There is an old saying that goes something like “failing to plan is planning to fail.” The reason this is on our list of grantmaking best practices is we want you to succeed! Plan out every element of your grant, and put it on a reasonable timeline so that you can create deadlines, and then inform your applicants about them. Think about things like:

  • How long you need to secure the funds for the grant
  • How much time you want to give candidates to submit their applications 
  • If there are specific dates you want to have your award announcement line up with, such as your company’s anniversary or the national date of a cause (i.e. World Obesity Day for a sustainable food systems grant)
  • The amount of time that will be needed for evaluating applications (this will help you determine how much support personnel you will need as well)

Once you have a timeline of events, you can start planning out when to announce the grant, when to start recruiting candidates to apply, and so on.

8. Use Grant Management Software

We’ve alluded to this more than once in this post, but using grant management software is the key to a smooth grantmaking process. With software, you can manage several thousand applicants, build an application quickly without needing to code or program, and you can provide a seamless user experience.

Enter SmarterSelect, the grantmaking administration’s secret weapon for finding the perfect recipients for their grants. From stellar customer support to a top-notch community forum that shares helpful ideas, we make it easier than ever to run a grant program. But don’t take our word for it. Click here to schedule a demo and find out for yourself just how efficient our software is!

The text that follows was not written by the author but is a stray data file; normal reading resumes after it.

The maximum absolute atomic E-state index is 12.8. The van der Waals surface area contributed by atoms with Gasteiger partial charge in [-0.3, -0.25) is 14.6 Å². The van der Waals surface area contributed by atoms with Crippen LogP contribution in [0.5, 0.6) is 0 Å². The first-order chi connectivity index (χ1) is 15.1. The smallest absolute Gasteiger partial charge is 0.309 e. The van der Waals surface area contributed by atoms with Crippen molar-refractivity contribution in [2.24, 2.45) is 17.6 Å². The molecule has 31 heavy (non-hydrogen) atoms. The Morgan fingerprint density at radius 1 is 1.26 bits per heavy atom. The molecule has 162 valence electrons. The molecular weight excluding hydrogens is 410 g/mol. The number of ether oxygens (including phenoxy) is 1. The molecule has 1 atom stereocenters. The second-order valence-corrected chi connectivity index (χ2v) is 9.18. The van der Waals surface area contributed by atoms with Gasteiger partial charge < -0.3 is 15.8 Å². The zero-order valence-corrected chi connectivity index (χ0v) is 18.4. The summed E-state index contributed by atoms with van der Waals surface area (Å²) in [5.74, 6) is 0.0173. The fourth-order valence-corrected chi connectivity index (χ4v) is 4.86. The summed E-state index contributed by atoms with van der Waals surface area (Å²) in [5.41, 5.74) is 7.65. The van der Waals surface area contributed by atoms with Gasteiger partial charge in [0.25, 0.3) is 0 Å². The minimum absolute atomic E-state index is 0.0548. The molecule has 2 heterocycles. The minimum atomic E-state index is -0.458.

1. What are the best practices for effective grantmaking?

Here are the top best practices for effective grantmaking:

  • Create a solid application and pre-qualify your applicants to minimize the submission of ineligible applications
  • Let applicants preview the application before filling it out
  • Provide a checklist of key items at the beginning
  • Provide question-level help
  • Create an FAQ section
  • Communicate with the applicants
  • Setting up a grant lifecycle
  • Use grant management software.
2. How can I go about setting up a grant lifecycle?

For setting up a grant lifecycle, you need to plan out every element of your grant, and put it on a reasonable timeline so that you can create deadlines, and then inform your applicants about them. Consider things like:

  • How long do you need to secure the funds for the grant?
  • How much time do you want to give candidates to submit their applications? 
  • If there are specific dates you want to have your award announcement lined up with, such as your company’s anniversary or the national date of a cause.
  • The amount of time that will be needed for evaluating applications.